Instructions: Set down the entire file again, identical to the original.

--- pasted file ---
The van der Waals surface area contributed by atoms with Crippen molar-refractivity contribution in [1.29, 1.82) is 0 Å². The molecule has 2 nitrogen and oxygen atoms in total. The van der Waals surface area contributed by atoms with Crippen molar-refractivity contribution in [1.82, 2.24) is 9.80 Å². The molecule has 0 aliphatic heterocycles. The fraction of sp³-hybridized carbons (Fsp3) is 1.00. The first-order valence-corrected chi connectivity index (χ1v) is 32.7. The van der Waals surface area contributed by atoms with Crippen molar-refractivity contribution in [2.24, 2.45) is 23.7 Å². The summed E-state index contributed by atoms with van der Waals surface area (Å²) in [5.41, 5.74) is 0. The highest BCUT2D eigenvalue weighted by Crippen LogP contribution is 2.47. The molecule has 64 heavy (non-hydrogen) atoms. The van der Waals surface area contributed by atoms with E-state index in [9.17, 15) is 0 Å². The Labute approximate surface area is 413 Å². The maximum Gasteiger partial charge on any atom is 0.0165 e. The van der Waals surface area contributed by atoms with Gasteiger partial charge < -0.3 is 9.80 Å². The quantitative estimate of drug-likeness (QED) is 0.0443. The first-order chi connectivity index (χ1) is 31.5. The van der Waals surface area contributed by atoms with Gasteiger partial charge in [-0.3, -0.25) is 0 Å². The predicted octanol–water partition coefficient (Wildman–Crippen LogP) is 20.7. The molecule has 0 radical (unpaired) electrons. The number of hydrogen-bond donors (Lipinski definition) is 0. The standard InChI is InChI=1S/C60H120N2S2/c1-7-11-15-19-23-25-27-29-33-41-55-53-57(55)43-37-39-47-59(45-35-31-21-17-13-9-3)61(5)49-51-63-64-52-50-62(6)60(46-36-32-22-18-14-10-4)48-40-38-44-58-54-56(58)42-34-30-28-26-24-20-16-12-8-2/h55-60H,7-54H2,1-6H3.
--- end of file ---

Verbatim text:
The van der Waals surface area contributed by atoms with Crippen molar-refractivity contribution in [1.29, 1.82) is 0 Å². The molecule has 2 nitrogen and oxygen atoms in total. The van der Waals surface area contributed by atoms with Crippen molar-refractivity contribution in [1.82, 2.24) is 9.80 Å². The molecule has 0 aliphatic heterocycles. The fraction of sp³-hybridized carbons (Fsp3) is 1.00. The first-order valence-corrected chi connectivity index (χ1v) is 32.7. The van der Waals surface area contributed by atoms with Crippen molar-refractivity contribution in [2.24, 2.45) is 23.7 Å². The summed E-state index contributed by atoms with van der Waals surface area (Å²) in [5.41, 5.74) is 0. The highest BCUT2D eigenvalue weighted by Crippen LogP contribution is 2.47. The molecule has 64 heavy (non-hydrogen) atoms. The van der Waals surface area contributed by atoms with E-state index in [9.17, 15) is 0 Å². The Labute approximate surface area is 413 Å². The maximum Gasteiger partial charge on any atom is 0.0165 e. The van der Waals surface area contributed by atoms with Gasteiger partial charge < -0.3 is 9.80 Å². The quantitative estimate of drug-likeness (QED) is 0.0443. The first-order chi connectivity index (χ1) is 31.5. The van der Waals surface area contributed by atoms with Gasteiger partial charge in [-0.3, -0.25) is 0 Å². The predicted octanol–water partition coefficient (Wildman–Crippen LogP) is 20.7. The molecule has 0 radical (unpaired) electrons. The number of hydrogen-bond donors (Lipinski definition) is 0. The standard InChI is InChI=1S/C60H120N2S2/c1-7-11-15-19-23-25-27-29-33-41-55-53-57(55)43-37-39-47-59(45-35-31-21-17-13-9-3)61(5)49-51-63-64-52-50-62(6)60(46-36-32-22-18-14-10-4)48-40-38-44-58-54-56(58)42-34-30-28-26-24-20-16-12-8-2/h55-60H,7-54H2,1-6H3.